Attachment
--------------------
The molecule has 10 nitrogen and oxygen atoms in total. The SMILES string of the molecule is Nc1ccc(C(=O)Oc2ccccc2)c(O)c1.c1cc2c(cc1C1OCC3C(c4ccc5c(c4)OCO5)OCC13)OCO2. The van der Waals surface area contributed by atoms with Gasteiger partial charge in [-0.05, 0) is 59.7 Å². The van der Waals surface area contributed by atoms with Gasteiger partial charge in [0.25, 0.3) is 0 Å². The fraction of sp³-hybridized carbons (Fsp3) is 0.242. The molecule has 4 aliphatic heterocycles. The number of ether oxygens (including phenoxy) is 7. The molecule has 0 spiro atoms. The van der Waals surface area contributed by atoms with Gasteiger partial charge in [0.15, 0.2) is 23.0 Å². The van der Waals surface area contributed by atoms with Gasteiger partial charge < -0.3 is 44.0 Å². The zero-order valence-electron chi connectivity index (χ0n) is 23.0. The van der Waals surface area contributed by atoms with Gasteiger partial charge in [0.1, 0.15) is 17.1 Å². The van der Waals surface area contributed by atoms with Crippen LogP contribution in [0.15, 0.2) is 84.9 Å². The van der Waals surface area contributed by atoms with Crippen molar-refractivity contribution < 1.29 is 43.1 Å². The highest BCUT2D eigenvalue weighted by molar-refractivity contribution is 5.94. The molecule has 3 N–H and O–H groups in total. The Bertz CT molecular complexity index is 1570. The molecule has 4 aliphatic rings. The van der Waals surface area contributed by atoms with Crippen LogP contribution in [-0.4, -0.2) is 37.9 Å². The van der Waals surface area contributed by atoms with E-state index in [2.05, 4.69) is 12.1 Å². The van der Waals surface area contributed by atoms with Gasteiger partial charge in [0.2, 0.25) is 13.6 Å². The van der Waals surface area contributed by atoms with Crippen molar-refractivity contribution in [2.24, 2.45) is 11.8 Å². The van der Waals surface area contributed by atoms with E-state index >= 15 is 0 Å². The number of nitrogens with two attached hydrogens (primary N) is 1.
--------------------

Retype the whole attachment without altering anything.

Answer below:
The molecule has 10 nitrogen and oxygen atoms in total. The SMILES string of the molecule is Nc1ccc(C(=O)Oc2ccccc2)c(O)c1.c1cc2c(cc1C1OCC3C(c4ccc5c(c4)OCO5)OCC13)OCO2. The van der Waals surface area contributed by atoms with Gasteiger partial charge in [-0.05, 0) is 59.7 Å². The van der Waals surface area contributed by atoms with Gasteiger partial charge in [0.25, 0.3) is 0 Å². The fraction of sp³-hybridized carbons (Fsp3) is 0.242. The molecule has 4 aliphatic heterocycles. The number of ether oxygens (including phenoxy) is 7. The molecule has 0 spiro atoms. The van der Waals surface area contributed by atoms with Gasteiger partial charge in [0.15, 0.2) is 23.0 Å². The van der Waals surface area contributed by atoms with Gasteiger partial charge < -0.3 is 44.0 Å². The zero-order valence-electron chi connectivity index (χ0n) is 23.0. The van der Waals surface area contributed by atoms with Gasteiger partial charge in [0.1, 0.15) is 17.1 Å². The van der Waals surface area contributed by atoms with Crippen LogP contribution in [0.15, 0.2) is 84.9 Å². The van der Waals surface area contributed by atoms with Crippen molar-refractivity contribution < 1.29 is 43.1 Å². The highest BCUT2D eigenvalue weighted by molar-refractivity contribution is 5.94. The molecule has 3 N–H and O–H groups in total. The Bertz CT molecular complexity index is 1570. The molecule has 4 aliphatic rings. The van der Waals surface area contributed by atoms with Crippen LogP contribution in [-0.4, -0.2) is 37.9 Å². The van der Waals surface area contributed by atoms with E-state index in [2.05, 4.69) is 12.1 Å². The van der Waals surface area contributed by atoms with Gasteiger partial charge in [0.2, 0.25) is 13.6 Å². The van der Waals surface area contributed by atoms with Crippen molar-refractivity contribution in [2.24, 2.45) is 11.8 Å². The van der Waals surface area contributed by atoms with E-state index >= 15 is 0 Å². The number of nitrogens with two attached hydrogens (primary N) is 1.